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Looking for some help

  1. Mar 6, 2005 #1
    Ok this question is kinda weird b/c I don't think there's enough info, even though there probably is:

    One heater uses 340W of power when connected by itself to a battery. Another heater uses 240 W of power when connected by itself to the same battery. How much total power do the heaters use when they are both connected in series across the battery.

    I figure it's just P1+P2=Ptotal. So 340+240=580W? :uhh:
  2. jcsd
  3. Mar 6, 2005 #2
    Personally I would agree that you add them together.

    The Bob (2004 ©)
  4. Mar 6, 2005 #3
    Yeah, but apparently I got that wrong...
  5. Mar 6, 2005 #4
    In that case there might need to be more information.

    The Bob (2004 ©)
  6. Mar 6, 2005 #5
    This was one of our practice problems from the text, exactly, and the answer was something like 140W, but I don't know how they possibly got that.
  7. Mar 6, 2005 #6
    Sorry, I don't know where to take this. I can't seem to think of anything that would help. No equation or anything. I thought of [tex]P = \frac{V}{I}[/tex] but I can't see how that will help.

    The Bob (2004 ©)
  8. Mar 6, 2005 #7
    Anyone else want to help? Please. o:)
  9. Mar 6, 2005 #8


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    Gold Member

    Well for a start, P=IV, not V/I....
  10. Mar 6, 2005 #9
    Do I even need that forumla, I mean I have the power already for both.
  11. Mar 6, 2005 #10
  12. Mar 7, 2005 #11
    There's got to be a way to solve this, without saying too little info :mad:
  13. Mar 7, 2005 #12
    Connected in series, so it's the same current I. Use formula to get total V, i.e.

    (1/V) = (1/V1) + (1/V2).

    Then use P=IV.

    I think that's the way to do it. Not sure though......
  14. Mar 7, 2005 #13
    Wouldn't really work because there's no way I can get V, I only have power. I can go:



    Ptotal =580W...Still not getting anywhere, feels like I'm going in circles here :(
  15. Mar 7, 2005 #14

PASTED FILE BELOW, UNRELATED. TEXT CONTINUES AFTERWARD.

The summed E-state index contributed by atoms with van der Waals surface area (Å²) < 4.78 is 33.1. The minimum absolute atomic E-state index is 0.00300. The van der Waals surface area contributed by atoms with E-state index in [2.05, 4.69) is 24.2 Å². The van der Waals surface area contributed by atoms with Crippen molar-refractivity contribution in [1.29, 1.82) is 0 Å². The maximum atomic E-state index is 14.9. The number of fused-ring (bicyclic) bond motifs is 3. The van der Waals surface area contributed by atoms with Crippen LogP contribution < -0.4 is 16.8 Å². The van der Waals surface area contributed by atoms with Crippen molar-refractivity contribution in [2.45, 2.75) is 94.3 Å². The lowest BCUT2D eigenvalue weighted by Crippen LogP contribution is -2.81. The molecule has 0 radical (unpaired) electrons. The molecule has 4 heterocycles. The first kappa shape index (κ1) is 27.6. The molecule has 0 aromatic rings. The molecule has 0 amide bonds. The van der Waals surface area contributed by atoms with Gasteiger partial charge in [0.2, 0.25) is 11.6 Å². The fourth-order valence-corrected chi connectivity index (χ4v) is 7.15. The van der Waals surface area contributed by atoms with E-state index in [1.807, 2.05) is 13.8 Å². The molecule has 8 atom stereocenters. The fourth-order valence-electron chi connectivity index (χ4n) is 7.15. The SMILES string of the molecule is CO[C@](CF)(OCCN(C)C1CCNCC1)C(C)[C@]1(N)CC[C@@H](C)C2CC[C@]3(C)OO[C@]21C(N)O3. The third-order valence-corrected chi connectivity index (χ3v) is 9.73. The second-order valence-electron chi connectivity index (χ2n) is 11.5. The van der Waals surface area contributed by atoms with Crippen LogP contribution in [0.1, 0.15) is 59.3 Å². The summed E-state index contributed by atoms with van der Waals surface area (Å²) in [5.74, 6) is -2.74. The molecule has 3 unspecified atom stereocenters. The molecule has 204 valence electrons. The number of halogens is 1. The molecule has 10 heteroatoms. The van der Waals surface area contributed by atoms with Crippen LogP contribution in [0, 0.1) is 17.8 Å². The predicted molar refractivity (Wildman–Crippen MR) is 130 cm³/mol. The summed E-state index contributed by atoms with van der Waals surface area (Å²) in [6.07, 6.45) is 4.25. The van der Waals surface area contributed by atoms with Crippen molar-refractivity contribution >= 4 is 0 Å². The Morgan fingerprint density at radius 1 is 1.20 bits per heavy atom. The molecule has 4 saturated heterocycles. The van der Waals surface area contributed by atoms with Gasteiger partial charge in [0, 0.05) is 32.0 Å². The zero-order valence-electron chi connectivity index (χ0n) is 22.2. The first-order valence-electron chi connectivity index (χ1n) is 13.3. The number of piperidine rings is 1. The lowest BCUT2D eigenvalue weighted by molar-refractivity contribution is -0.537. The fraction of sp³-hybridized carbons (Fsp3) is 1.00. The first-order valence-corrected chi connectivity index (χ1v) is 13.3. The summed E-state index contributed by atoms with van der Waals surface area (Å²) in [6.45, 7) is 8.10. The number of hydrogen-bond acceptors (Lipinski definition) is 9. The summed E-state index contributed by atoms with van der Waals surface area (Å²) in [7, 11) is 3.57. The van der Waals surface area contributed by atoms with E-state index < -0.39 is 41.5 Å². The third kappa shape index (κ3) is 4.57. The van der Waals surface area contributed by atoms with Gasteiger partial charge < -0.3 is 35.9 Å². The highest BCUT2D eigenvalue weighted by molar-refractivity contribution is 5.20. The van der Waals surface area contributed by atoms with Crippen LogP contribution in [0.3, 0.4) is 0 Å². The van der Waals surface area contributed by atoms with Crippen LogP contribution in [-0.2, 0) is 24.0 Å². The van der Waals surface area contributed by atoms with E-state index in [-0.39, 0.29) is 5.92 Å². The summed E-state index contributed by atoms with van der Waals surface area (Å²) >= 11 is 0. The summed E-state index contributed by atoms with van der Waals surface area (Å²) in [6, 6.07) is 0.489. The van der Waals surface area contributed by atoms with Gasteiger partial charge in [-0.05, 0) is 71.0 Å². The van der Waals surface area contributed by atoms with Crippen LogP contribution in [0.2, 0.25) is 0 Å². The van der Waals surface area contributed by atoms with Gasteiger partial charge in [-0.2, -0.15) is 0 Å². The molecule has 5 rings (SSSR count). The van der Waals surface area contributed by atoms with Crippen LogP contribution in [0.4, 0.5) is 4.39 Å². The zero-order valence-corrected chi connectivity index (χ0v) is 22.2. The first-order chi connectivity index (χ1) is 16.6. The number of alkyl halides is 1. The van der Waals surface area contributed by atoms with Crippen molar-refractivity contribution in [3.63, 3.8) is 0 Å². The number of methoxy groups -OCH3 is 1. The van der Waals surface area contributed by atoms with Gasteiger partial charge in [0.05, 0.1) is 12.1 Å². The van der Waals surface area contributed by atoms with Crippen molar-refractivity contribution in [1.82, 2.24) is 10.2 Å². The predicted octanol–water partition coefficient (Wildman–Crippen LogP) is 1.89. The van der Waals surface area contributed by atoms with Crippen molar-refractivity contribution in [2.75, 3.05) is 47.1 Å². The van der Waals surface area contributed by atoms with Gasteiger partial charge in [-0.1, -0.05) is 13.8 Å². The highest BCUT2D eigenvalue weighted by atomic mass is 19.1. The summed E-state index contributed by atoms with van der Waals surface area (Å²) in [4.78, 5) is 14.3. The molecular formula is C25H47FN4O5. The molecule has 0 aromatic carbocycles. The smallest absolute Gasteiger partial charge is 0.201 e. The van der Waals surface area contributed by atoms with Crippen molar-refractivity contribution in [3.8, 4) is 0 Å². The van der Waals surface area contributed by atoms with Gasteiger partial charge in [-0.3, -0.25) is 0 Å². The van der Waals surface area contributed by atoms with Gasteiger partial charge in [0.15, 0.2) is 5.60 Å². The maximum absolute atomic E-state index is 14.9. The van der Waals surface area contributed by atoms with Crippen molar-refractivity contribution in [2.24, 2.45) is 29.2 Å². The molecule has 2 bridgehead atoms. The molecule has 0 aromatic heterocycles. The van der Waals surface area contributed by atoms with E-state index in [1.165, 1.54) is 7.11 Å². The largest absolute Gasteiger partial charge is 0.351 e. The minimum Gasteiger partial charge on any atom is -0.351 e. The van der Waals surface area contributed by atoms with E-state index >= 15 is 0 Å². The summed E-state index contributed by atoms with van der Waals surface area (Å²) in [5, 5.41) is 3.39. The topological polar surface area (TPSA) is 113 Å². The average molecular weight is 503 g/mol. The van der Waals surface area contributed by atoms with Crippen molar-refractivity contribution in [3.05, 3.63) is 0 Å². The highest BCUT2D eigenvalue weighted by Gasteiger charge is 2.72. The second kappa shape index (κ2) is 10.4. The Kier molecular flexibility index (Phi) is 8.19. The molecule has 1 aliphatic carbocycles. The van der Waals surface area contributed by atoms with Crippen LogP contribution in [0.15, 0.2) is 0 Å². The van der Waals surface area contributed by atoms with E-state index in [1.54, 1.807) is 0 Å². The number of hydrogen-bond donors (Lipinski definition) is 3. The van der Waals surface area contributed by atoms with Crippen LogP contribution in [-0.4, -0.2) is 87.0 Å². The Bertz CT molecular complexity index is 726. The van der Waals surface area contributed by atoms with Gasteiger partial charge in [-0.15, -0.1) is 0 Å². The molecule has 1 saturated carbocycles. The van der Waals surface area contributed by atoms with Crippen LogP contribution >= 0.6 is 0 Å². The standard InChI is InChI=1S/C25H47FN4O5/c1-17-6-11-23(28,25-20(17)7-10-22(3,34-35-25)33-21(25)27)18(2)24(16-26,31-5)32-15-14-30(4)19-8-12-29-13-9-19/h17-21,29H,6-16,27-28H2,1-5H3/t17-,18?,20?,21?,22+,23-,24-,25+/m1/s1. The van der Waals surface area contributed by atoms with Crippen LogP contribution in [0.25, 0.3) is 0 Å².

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    Is the answer 140.7 W ?

    Treat the heaters as simple resistances [tex]R_1[/tex] and [tex]R_2[/tex]. Using [tex]P_i = \frac{V^2}{R_i}[/tex] find an expression for each of the resistances in terms of the power dissipated by each and the voltage.

    When the circuit has the heaters in series, the resistances are additive. The voltage remains the same. You should be able to derive an expression for the new power [tex]P' = \frac{V^2}{R_1 + R_2}[/tex] purely in terms of the [tex]P_1[/tex] and [tex]P_2[/tex].
  16. Mar 8, 2005 #15
    Wait wait... I still don't get where that equation is supposed to go. For example,
    P=V^2/R1+R2 is just saying P=V^2/R1 + V^2/R2, and Since P=V^2/R, we already have the power for both so it just goes back to Ptotal=P1+P2, I'm going in circles here. ahhhh!
  17. Mar 8, 2005 #16


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    Curious has the correct approach. Treat each heater like a simple resistor. Then for battery Voltage "V" and Heater Resistance "R", we have:
    {Power Dissipated by Resistance R with Voltage V} = E2/R :::: Eq #1

    Applying Eq #1 to each heater separately:
    Heater #1 ---> E2/R1 = 340 ⇒ R1 = E2/340
    Heater #2 ---> E2/R2 = 240 ⇒ R2 = E2/240

    When the heaters are connected in series, the total (equivalent) circuit resistance equals the sum of each individual resistance (that is, R = R1 + R2), so that Eq #1 applied to the new 2-heater circuit becomes:
    {Power Dissipated by R1 + R2 In Series with Voltage V} = E2/{R1 + R2} =
    = E2/{E2/340 + E2/240} =
    = 1/{1/340 + 1/240} =
    = (140.7 watts)

    Last edited: Mar 8, 2005
  18. Mar 8, 2005 #17
    Huck damn, an equation within an equation...sigh.

    Thanks, I knew my one liner for work wasn't correct lol.
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